Kirkland residents and workers, and anyone else interested in the future of mobility in Kirkland, should attend the City of Kirkland’s ST3 open house tomorrow night (Thursday, Nov. 19). The open house is at the Kirkland Performance Center in downtown Kirkland, one short block from Kirkland Transit Center, from 6:30 to 9:00 p.m. Frequent Metro bus routes 234/235, 245, and 255, as well as other routes 236, 238, 248, and 540, all serve the location, with one-seat service from throughout the north Eastside as well as downtown Seattle.
Attending this meeting is critical because the city of Kirkland needs to hear support for rapid transit service along the Eastside Rail Corridor (ERC) between Bellevue and Totem Lake, which is the only realistic option for fast and frequent transit that will serve Kirkland communities. Full background below the jump.
One of the key open questions in planning for the upcoming ST3 ballot measure is what projects, if any, will be built on the Eastside north of Bellevue. Sound Transit is considering three projects in its ST3 planning:
- E-06: Bus rapid transit in dedicated right-of-way along the ERC between Bellevue and Totem Lake, likely with a deviation to serve downtown Kirkland
- E-02: Bus rapid transit along I-405, including stops at Bellevue, Totem Lake, and Bothell
- E-03: Light rail between Issaquah and Totem Lake, using the ERC between Bellevue and Totem Lake
These projects vary radically in how effectively they would serve Kirkland residents. I-405 BRT, an excellent project for residents of other cities like Bothell and Renton, barely serves Kirkland at all. It totally skips South Kirkland, Houghton, and downtown, and has only a faraway freeway station to serve Totem Lake. The ERC alternatives would both serve South Kirkland and Houghton, with BRT possibly serving the heart of downtown and light rail stopping within about 1/4 mile of downtown. Both ERC alternatives would also serve the center of Totem Lake and allow for easy bus transfers to neighborhoods such as Bridle Trails, Rose Hill, and Juanita, none of which would significantly benefit from I-405 BRT. ERC BRT could further allow for use of the ERC by buses serving non-ERC neighborhoods, such as a revised version of the current 255 from Juanita. Both ERC alternatives would include a permanent bicycle and pedestrian trail along the ERC to replace the current interim gravel trail.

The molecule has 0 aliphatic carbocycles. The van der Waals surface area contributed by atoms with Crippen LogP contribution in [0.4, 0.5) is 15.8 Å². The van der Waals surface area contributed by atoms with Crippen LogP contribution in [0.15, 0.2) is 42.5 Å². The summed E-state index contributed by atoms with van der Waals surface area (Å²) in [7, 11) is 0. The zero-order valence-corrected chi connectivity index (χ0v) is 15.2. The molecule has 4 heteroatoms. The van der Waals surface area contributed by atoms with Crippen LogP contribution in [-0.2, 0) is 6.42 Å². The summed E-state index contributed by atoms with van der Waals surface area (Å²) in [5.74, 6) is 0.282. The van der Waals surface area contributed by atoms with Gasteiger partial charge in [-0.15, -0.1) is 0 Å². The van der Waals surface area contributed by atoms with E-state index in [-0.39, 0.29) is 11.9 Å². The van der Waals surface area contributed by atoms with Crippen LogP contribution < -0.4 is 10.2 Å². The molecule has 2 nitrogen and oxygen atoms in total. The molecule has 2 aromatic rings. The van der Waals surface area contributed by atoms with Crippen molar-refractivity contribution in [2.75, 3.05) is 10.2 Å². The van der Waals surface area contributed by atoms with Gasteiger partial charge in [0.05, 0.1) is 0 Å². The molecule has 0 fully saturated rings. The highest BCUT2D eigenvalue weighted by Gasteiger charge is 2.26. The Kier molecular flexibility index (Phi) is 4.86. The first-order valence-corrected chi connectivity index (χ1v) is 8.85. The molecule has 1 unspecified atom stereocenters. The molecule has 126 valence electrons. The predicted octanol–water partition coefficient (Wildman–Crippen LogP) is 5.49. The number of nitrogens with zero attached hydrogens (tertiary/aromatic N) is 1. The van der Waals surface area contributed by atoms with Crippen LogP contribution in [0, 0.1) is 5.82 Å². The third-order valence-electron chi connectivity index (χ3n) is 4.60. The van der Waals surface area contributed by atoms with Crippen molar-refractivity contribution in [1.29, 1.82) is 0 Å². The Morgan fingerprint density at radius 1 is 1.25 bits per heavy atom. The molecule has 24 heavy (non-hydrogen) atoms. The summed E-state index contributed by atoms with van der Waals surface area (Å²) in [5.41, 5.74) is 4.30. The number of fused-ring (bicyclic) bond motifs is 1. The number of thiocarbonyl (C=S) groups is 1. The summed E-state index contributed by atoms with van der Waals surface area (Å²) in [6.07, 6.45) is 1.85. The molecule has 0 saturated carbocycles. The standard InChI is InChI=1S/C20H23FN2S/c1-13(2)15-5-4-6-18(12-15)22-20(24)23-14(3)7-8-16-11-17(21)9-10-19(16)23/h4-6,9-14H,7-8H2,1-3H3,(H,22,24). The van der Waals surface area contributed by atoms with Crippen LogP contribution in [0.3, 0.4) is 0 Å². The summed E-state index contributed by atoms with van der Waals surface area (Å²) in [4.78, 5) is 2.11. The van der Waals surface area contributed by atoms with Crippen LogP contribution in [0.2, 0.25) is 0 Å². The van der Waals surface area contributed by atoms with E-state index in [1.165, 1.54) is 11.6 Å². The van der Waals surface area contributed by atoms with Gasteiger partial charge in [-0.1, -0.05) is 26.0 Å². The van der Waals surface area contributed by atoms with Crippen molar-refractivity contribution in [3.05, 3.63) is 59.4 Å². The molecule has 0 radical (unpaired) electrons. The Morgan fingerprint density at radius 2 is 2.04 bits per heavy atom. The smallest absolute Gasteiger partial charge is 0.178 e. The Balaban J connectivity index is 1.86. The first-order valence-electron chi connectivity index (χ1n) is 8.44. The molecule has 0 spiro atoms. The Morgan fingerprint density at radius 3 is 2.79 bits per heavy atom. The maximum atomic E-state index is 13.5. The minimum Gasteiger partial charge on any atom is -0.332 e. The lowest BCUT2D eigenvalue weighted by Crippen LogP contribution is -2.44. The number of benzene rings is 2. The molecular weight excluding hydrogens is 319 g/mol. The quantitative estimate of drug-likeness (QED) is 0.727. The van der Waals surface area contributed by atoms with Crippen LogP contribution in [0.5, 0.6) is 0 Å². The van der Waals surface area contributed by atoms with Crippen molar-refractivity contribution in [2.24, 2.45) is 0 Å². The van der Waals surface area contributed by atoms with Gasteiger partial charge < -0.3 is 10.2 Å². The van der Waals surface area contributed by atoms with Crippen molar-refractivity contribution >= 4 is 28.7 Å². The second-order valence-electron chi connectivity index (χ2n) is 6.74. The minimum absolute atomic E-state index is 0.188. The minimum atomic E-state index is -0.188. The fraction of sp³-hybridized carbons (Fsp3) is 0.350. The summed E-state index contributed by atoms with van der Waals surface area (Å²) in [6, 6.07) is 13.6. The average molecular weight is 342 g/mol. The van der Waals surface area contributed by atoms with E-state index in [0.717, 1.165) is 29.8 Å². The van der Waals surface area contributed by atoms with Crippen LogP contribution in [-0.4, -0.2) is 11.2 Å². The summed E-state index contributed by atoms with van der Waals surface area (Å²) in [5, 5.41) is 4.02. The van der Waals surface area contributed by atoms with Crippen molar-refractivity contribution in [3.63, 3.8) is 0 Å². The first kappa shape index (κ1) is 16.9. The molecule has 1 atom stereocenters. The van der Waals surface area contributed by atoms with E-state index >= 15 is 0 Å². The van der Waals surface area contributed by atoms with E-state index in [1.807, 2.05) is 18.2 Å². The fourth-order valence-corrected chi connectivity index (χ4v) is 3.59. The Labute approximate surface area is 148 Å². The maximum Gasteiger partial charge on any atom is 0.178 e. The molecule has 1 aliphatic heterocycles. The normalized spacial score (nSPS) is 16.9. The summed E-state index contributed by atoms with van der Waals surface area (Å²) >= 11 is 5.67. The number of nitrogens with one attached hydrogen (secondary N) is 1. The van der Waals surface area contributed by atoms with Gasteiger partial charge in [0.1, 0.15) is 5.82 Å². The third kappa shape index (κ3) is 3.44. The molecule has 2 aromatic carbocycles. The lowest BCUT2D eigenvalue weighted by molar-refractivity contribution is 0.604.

Use of the ERC, though, has proven controversial among residents near the corridor. Some residents fear loss of the quiet atmosphere of the current interim trail, and others object to frequent buses or trains running adjacent to their property. These residents have argued for I-405 BRT as an alternative, or even running frequent bus service along congested local streets such as 108th Ave NE in Houghton and 98th/100th Ave NE in Juanita. But none of the alternatives advocated by these residents would significantly improve transit in Kirkland. I-405 BRT, as noted above, does not serve Kirkland in any meaningful way. Even if stops were added at NE 85th and NE 70th — which Sound Transit and WSDOT have found to be unrealistically costly, and not included in any plans — the stops would be unwalkably far from the major ridership centers in South Kirkland, downtown, and Totem Lake. Service along local streets would continue to be slow and uncompetitive with driving, particularly at peak hour when there is heavy congestion among most of the streets accessible to buses.
Please show up tomorrow, and show your support for rapid transit in Kirkland!
Full disclosure: I’m a Kirkland resident, in the Central Houghton/Everest area. ERC rapid transit would most likely include a stop within three blocks of my residence, which I’d use all the time.